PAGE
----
A new study has revealed that new fathers in Scotland feel too embarrassed and even worried to use the paternity rights that are on offer to them when their partner gives birth to a child.
Academics working at the University of Edinburgh have reported that 78% of new fathers in Scotland take some leave after the birth of a child, with only 18% taking more than two weeks.
The researchers also found that those fathers who are earning low incomes are less likely still to take any meaningful time off. This, they said, is due to men being scared that taking time off will have a detrimental effect on finances for the family.
The lead researcher on the report, Alison Koslowski, said that those in the bottom income quintile are the worst affected, with only 43% of fathers taking any time off following the birth of a child.
“The first thing to note is that not all working fathers will be eligible to paternity leave in the first place. These non-eligible fathers are more likely to be those in precarious employment. They will not have any legal right to take paternity leave. Neither are self-employed fathers supported by the government with paternity leave. If you are eligible, an employer following statutory legislation will pay not more than £145.18 per week, which is much less than most fathers’ weekly take home pay.”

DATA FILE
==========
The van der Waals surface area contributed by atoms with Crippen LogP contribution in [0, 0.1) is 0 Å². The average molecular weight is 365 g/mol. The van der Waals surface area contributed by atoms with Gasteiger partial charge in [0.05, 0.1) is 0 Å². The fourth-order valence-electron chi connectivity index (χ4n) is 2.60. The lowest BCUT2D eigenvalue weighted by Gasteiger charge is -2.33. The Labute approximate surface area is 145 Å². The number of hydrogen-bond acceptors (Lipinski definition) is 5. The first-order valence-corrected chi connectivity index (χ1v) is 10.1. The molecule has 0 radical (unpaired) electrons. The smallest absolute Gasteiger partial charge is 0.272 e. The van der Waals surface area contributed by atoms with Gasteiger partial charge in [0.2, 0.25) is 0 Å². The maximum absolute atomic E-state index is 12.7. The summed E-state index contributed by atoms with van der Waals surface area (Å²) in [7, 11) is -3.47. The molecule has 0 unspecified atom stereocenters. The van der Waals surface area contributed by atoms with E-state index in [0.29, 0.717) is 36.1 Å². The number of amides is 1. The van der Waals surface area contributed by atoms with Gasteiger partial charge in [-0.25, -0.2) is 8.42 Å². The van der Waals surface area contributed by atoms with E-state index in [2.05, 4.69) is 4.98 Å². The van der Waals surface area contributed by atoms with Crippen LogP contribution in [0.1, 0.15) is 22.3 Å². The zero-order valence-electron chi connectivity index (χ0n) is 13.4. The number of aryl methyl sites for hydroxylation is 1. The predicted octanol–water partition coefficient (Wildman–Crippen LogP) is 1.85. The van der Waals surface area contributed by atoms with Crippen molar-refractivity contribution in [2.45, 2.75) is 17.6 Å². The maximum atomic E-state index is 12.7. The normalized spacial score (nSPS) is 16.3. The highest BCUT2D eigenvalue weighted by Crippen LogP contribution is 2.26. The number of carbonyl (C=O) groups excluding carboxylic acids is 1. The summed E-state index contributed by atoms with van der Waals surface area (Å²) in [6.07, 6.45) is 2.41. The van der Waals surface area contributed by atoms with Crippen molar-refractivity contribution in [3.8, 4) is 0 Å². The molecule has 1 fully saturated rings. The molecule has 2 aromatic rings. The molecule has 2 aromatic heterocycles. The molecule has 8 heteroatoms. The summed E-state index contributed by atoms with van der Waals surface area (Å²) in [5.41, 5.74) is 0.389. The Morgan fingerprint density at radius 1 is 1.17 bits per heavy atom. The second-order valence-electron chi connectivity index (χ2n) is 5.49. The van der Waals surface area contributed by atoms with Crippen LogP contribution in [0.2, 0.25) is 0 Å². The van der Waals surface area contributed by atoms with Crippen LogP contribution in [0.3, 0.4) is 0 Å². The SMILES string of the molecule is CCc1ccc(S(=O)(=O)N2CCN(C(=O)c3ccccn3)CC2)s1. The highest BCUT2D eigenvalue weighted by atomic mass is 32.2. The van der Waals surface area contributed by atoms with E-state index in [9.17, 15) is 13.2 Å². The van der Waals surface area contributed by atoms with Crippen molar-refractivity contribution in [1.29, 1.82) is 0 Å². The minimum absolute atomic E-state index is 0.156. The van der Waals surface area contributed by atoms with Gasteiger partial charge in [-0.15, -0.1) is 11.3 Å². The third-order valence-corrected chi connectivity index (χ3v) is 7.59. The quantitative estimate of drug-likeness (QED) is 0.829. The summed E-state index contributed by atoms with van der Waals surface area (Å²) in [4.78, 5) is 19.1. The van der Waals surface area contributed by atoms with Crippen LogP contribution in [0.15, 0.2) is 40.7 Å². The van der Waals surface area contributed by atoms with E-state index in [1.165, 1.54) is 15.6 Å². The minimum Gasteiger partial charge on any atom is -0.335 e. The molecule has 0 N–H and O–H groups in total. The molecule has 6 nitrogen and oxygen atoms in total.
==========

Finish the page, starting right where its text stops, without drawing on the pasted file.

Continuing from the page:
Koslowski added that this results in many new fathers taking this time as paid annual leave. Paid annual leave, she stated, means that fathers will receive more money for any time off they take, but they are not taking advantage of the time off they are entitled to spend with their child.
The political conversation
In April, an SNP MSP initiated a campaign petitioning Westminster to increase the entitlement for new fathers from two weeks off work to four. On top of this, he encouraged businesses to offer enhanced leave to their employees voluntarily.
Shared Parental Leave legislation was pushed by the deputy prime minister Nick Clegg in 2015 but has yet to be widely taken up. The scheme allows parents to share 50 weeks off work between them, with 37 weeks of statutory pay.
It took until 2003 for the UK to introduce paid paternity leave in the UK.
Professor Koslowski says that in order to make things fairer for all fathers, there needs to be new legislation introduced. Koslowski said that those in precarious work are left behind, and added that not everyone has the luxury of choosing to work for a company which is family friendly.
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